The following is a slightly edited version of Bob Lunsford’s excellent weekly summary of meteor activity. The original version can be found at the American Meteor Society’s site.
As seen from the northern hemisphere, March is the slowest month for meteor activity. No major annual showers are active and only two very weak minor showers produce activity this month. The sporadic rates are also near their annual minimum so there is not much to look forward to this month except for the evening fireballs that seem to peak this time of year from the northern hemisphere. This could be due to the fact the Antiapex radiant lies highest above the horizon this time of year during the evening hours. From the southern hemisphere, activity from the Centaurid complex begins to wane with only the weak activity visible from Norma and perhaps others areas nearby. At least southern sporadic rates are still strong to make the late summer viewing a bit more pleasurable.
During this period the moon reaches its last quarter phase on Thursday March 15th. At that time the moon will be located ninety degrees west of the sun and will rise near 0200 local daylight time (LDT) for observers located in the mid-northern latitudes. This weekend the waning gibbous moon will severely hamper meteor observations as the moon will be above the horizon most of the night. Only an hour or two after dusk will be free of interfering moonlight. Unfortunately meteor rates are lowest at this time but you might get lucky and see a fireball as now through April are good times to try and see early evening fireball activity. The estimated total hourly rates for evening observers this week is near one for observers in the northern hemisphere and two for those south of the equator. For morning observers the estimated total hourly rates should be near three as seen from mid-northern latitudes and six from mid-southern latitudes. The actual rates will also depend on factors such as personal light and motion perception, local weather conditions, alertness and experience in watching meteor activity. Rates are reduced this week due to the intense moonlight present most of the night.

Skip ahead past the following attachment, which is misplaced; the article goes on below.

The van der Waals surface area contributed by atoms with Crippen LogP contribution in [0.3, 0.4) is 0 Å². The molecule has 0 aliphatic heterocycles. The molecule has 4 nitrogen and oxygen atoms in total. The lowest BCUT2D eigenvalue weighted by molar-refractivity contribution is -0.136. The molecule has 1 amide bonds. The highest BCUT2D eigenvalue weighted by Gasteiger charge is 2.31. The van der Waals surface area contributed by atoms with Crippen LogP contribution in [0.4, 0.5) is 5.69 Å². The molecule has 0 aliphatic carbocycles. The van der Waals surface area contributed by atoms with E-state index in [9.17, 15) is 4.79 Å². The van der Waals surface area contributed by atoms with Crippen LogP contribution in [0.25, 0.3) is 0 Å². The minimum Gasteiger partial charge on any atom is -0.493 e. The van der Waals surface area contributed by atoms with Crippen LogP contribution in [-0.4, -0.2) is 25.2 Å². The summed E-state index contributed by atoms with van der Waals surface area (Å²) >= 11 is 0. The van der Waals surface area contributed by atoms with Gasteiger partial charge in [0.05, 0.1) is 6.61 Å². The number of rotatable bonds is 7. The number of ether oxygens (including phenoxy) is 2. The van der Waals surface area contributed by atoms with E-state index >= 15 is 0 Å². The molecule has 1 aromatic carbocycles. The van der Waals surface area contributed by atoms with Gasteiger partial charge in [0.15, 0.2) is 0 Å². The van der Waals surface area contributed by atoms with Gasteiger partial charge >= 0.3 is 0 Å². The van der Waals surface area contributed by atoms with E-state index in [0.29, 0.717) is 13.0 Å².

The radiant (the area of the sky where meteors appear to shoot from) positions and rates listed below are exact for Saturday night/Sunday morning March 10/11. These positions do not change greatly day to day so the listed coordinates may be used during this entire period.
The list below presents a condensed version of the expected activity this week. Rates and positions are exact for Saturday night/Sunday morning. Detailed descriptions of each shower will be continued next week when lunar interference will be less severe.
Antihelion (ANT) – 12:12 (183) -02 Velocity 30km/sec
Northern Hemisphere – 1 per hr Southern Hemisphere – 1 per hour
Gamma Normids (GNO) 16:28 (247) -51 Velocity 56km/sec
Northern Hemisphere – <1 per hr Southern Hemisphere – <1 per hour